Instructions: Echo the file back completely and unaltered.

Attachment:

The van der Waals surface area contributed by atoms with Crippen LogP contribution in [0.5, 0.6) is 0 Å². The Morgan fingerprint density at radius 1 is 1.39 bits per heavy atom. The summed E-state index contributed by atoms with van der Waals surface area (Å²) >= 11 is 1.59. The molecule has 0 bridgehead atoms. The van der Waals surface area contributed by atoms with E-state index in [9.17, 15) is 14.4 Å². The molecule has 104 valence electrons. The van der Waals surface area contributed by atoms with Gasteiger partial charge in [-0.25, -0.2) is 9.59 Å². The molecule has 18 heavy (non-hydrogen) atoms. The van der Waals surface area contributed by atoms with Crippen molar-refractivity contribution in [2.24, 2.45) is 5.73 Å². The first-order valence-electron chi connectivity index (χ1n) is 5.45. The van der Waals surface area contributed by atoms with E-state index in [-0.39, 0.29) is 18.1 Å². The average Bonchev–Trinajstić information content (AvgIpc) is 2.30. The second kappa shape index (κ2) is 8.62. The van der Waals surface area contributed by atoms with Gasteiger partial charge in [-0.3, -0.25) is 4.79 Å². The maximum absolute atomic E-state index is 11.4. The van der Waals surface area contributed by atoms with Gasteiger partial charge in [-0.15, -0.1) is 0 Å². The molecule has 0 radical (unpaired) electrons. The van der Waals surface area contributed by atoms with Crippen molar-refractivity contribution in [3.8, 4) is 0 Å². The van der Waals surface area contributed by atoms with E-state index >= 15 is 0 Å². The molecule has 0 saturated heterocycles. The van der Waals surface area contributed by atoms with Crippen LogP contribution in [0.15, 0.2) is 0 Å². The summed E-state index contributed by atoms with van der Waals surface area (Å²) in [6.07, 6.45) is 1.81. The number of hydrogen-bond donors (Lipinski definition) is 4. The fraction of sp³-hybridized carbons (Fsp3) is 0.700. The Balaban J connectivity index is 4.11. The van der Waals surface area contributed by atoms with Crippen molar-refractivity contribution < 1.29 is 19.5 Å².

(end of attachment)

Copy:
The van der Waals surface area contributed by atoms with Crippen LogP contribution in [0.5, 0.6) is 0 Å². The Morgan fingerprint density at radius 1 is 1.39 bits per heavy atom. The summed E-state index contributed by atoms with van der Waals surface area (Å²) >= 11 is 1.59. The molecule has 0 bridgehead atoms. The van der Waals surface area contributed by atoms with E-state index in [9.17, 15) is 14.4 Å². The molecule has 104 valence electrons. The van der Waals surface area contributed by atoms with Gasteiger partial charge in [-0.25, -0.2) is 9.59 Å². The molecule has 18 heavy (non-hydrogen) atoms. The van der Waals surface area contributed by atoms with Crippen molar-refractivity contribution in [2.24, 2.45) is 5.73 Å². The first-order valence-electron chi connectivity index (χ1n) is 5.45. The van der Waals surface area contributed by atoms with E-state index in [-0.39, 0.29) is 18.1 Å². The average Bonchev–Trinajstić information content (AvgIpc) is 2.30. The second kappa shape index (κ2) is 8.62. The van der Waals surface area contributed by atoms with Gasteiger partial charge in [-0.3, -0.25) is 4.79 Å². The maximum absolute atomic E-state index is 11.4. The van der Waals surface area contributed by atoms with Gasteiger partial charge in [-0.15, -0.1) is 0 Å². The molecule has 0 radical (unpaired) electrons. The van der Waals surface area contributed by atoms with Crippen molar-refractivity contribution in [3.8, 4) is 0 Å². The van der Waals surface area contributed by atoms with E-state index >= 15 is 0 Å². The molecule has 0 saturated heterocycles. The van der Waals surface area contributed by atoms with Crippen LogP contribution in [0.15, 0.2) is 0 Å². The summed E-state index contributed by atoms with van der Waals surface area (Å²) in [6.07, 6.45) is 1.81. The number of hydrogen-bond donors (Lipinski definition) is 4. The fraction of sp³-hybridized carbons (Fsp3) is 0.700. The Balaban J connectivity index is 4.11. The van der Waals surface area contributed by atoms with Crippen molar-refractivity contribution < 1.29 is 19.5 Å².